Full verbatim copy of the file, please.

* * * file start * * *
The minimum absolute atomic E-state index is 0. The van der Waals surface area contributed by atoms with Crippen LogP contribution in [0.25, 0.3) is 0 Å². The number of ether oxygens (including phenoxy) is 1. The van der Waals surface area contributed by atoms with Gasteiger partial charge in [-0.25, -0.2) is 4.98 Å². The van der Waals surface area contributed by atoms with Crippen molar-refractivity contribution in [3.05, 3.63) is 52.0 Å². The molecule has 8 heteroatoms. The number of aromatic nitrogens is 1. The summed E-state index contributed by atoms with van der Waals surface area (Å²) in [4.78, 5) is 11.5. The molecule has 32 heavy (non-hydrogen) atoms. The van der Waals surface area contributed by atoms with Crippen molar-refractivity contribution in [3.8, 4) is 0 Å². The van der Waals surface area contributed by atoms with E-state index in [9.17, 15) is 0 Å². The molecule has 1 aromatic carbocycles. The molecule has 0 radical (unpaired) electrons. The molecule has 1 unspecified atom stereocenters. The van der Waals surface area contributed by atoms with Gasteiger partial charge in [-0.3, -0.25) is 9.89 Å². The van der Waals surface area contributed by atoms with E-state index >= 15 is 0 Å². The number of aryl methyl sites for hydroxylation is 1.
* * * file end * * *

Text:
The minimum absolute atomic E-state index is 0. The van der Waals surface area contributed by atoms with Crippen LogP contribution in [0.25, 0.3) is 0 Å². The number of ether oxygens (including phenoxy) is 1. The van der Waals surface area contributed by atoms with Gasteiger partial charge in [-0.25, -0.2) is 4.98 Å². The van der Waals surface area contributed by atoms with Crippen molar-refractivity contribution in [3.05, 3.63) is 52.0 Å². The molecule has 8 heteroatoms. The number of aromatic nitrogens is 1. The summed E-state index contributed by atoms with van der Waals surface area (Å²) in [4.78, 5) is 11.5. The molecule has 32 heavy (non-hydrogen) atoms. The van der Waals surface area contributed by atoms with Crippen molar-refractivity contribution in [3.8, 4) is 0 Å². The van der Waals surface area contributed by atoms with E-state index in [9.17, 15) is 0 Å². The molecule has 1 aromatic carbocycles. The molecule has 0 radical (unpaired) electrons. The molecule has 1 unspecified atom stereocenters. The van der Waals surface area contributed by atoms with Gasteiger partial charge in [-0.3, -0.25) is 9.89 Å². The van der Waals surface area contributed by atoms with E-state index >= 15 is 0 Å². The number of aryl methyl sites for hydroxylation is 1.